Hands-free cell phone devices offer no advantage over hand-held devices.
That's the conclusion of a survey of studies conducted by the National Highway Traffic Safety Administration, first published in 2002.
Specifically, the study found "degradations in driver behavior" and "changes in risk-taking" in drivers using cell phones. It concluded this occured among cell phone-using drivers whether they were talking hands-free or not.
From the report: "...there are negligible differences in safety relevant behavior and performance between using hand-held and hands-free communications devices while driving from the standpoint of cognitive distraction."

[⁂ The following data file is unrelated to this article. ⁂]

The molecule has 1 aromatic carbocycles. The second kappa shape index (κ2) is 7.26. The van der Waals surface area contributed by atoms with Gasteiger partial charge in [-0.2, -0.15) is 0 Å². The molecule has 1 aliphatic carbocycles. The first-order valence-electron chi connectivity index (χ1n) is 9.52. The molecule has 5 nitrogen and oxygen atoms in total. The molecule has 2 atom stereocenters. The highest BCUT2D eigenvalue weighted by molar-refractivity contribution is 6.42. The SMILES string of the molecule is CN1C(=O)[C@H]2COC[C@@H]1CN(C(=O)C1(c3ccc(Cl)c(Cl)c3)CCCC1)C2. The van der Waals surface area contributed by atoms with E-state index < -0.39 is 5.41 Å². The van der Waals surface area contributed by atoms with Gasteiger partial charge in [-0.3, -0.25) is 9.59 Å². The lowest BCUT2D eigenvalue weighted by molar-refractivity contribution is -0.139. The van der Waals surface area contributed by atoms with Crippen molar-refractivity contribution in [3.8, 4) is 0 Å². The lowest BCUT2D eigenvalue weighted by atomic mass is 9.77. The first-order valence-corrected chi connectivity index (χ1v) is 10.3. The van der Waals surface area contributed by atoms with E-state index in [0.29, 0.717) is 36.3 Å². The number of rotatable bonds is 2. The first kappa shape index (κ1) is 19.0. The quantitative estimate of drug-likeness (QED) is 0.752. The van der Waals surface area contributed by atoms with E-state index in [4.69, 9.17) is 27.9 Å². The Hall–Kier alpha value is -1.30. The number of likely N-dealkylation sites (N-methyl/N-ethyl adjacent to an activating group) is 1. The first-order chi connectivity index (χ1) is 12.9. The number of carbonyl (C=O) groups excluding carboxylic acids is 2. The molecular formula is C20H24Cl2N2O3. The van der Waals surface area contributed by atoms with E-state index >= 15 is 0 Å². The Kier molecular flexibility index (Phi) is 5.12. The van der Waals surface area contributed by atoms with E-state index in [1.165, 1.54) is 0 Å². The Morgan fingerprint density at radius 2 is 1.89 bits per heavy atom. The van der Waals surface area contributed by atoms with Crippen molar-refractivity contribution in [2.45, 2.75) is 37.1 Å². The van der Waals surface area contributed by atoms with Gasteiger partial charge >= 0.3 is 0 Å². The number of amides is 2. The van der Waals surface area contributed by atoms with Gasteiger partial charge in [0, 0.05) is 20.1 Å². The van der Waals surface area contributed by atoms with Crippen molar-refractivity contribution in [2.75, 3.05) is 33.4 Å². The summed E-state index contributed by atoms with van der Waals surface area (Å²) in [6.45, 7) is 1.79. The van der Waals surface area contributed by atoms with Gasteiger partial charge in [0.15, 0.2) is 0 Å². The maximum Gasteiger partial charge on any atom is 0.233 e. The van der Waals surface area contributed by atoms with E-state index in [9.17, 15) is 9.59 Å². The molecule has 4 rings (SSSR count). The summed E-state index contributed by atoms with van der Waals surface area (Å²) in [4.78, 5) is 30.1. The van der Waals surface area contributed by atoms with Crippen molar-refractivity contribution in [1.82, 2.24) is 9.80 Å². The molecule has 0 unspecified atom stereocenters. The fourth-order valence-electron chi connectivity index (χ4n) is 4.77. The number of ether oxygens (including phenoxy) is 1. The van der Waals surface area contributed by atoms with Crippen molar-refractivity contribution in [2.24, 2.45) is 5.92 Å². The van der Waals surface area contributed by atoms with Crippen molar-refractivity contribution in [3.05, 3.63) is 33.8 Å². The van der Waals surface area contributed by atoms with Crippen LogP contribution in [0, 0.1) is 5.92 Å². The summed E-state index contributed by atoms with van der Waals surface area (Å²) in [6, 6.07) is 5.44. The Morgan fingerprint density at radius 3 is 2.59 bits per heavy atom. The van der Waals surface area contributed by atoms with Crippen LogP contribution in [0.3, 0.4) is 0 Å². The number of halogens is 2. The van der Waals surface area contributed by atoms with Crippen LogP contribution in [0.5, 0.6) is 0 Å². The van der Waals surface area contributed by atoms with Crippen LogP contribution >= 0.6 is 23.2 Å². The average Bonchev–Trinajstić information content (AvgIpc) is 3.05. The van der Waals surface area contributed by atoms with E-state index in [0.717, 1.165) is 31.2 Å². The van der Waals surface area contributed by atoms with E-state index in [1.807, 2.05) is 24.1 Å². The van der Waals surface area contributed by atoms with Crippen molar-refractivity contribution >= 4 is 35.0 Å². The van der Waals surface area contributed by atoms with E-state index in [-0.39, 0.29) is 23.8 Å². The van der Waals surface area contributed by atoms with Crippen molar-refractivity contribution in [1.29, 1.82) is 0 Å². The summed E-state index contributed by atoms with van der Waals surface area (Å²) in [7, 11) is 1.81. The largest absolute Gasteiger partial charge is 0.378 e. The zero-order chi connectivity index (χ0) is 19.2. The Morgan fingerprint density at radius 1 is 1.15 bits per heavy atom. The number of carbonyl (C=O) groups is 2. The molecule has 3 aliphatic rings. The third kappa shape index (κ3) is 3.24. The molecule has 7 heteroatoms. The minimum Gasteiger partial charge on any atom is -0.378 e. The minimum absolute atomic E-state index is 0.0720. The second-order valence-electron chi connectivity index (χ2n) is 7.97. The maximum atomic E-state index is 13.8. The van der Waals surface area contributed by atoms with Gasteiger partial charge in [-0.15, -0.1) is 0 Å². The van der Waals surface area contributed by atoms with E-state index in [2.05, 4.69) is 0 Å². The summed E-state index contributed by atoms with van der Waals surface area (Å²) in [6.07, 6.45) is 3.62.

The report, which is more than 250 pages long, looked at scores of reports and scientific studies in drawing its conclusions.
But NHTSA withheld the report, and killed a proposal to follow it up with it's own long-term study. This was at a time when many states were outlawing the use of handhelds by drivers, but allowing hands-free devices. Critics say the NHTSA was fearful of alienating members of Congress who'd directed the agency to stick to collecting safety data and not lobby for changes in state traffic laws.
This summer, two consumer groups obtained the report through the Freedom of Information Act, and passed the document along to The New York Times, which published a story about it in July.
See the NHTSA report below.